Unfit to a T

Sitting in two airports last week, in Paris and Riga, it suddenly occurred to me that I had not seen a single person who was smartly, let alone elegantly, dressed (I do not exclude myself from this stricture; I have never been elegant in my life). Indeed, if there is one thing that unites mankind today it is casual slobbery in dress.

This is rather odd, considering that so many people seem to spend a lot of their spare time shopping for clothes. The fact is, though, that however much time they spend on shopping, they will always look just as much a mess as ever. They choose, but they do not discriminate.

Our unwillingness, and increasing inability, to dress elegantly represents the triumph of self-esteem over self-respect. We dress to please ourselves, not others, and not looking like a slob takes effort, especially keeping it up through the day. Convenience is all, and it is easier to throw on a few casual clothes than to dress well. Again, I do not exclude myself from these strictures: When I wake in the morning, my heart sinks at the prospect of having to get ready for the day. Even tying my laces, for the n thousandth time in my life, seems a task at once gargantuan and meaningless. I find some slip-on shoes instead.

Watching the people passing by their hundreds or thousands, certain observations more or less forced themselves on my consciousness. Amazon.com $50 Gift Ca... Check Amazon for Pricing.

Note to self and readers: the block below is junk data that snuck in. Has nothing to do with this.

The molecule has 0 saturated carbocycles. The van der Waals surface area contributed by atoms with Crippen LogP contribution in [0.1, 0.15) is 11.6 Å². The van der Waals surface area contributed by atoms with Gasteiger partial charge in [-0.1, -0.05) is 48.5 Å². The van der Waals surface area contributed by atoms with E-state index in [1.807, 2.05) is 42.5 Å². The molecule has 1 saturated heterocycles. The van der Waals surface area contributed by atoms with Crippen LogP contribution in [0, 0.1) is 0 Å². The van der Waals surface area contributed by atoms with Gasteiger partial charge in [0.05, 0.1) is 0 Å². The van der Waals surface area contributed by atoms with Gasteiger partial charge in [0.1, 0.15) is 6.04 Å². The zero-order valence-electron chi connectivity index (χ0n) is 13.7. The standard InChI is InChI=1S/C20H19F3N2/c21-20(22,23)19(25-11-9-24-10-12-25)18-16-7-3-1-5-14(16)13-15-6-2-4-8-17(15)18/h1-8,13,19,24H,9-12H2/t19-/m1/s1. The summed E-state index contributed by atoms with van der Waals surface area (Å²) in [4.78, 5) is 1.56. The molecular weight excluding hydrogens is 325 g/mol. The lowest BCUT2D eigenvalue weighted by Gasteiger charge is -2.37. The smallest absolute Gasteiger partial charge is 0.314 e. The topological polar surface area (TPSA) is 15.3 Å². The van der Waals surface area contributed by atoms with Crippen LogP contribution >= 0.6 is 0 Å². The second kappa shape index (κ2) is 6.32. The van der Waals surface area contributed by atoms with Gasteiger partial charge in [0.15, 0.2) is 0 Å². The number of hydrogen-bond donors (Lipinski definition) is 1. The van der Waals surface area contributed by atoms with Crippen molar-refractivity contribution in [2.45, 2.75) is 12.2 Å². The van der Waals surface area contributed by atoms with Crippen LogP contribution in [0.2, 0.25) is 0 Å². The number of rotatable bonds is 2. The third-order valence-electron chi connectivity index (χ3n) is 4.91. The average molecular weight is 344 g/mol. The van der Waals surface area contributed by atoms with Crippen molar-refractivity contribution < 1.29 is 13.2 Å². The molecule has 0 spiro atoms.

The first was the way in which enormously fat people tended to squeeze themselves into tight clothes, revealing the semifluid nature of their abdominal apron. I am far from decrying fat people in themselves; they exhibit the same range of human characteristics as any other large group of people, and gluttony seems to me the least of the seven deadly sins, not to be compared to envy or pride, for example. Indeed, it seems to me more of a failing than a sin.

It is not the obesity in itself, then, that offends me, but the egotism and lack of acknowledgment that it requires a way of dressing, and indeed of deportment, different from those of slimmer bodily shape. On the contrary, the way these fat people dress seems to say to the world, “I know that I look grotesque in these clothes, but what has it to do with you? Keep your opinions to yourself—there is no law against fat people wearing lime-green or lemon-yellow shorts that cling to their thighs like lichen to tree trunks.” And, of course, whatever there is no law against is permissible in every other sense, since the law is a complete guide to morality, manners, and etiquette.

I was intrigued also by the T-shirts worn by the obese and the asthenic alike. They seemed to fall into several natural categories. The least interesting were the plain-colored without any words or pictures on them. They were dull and dowdy no matter how appalling or tastelessly luminous their shade.

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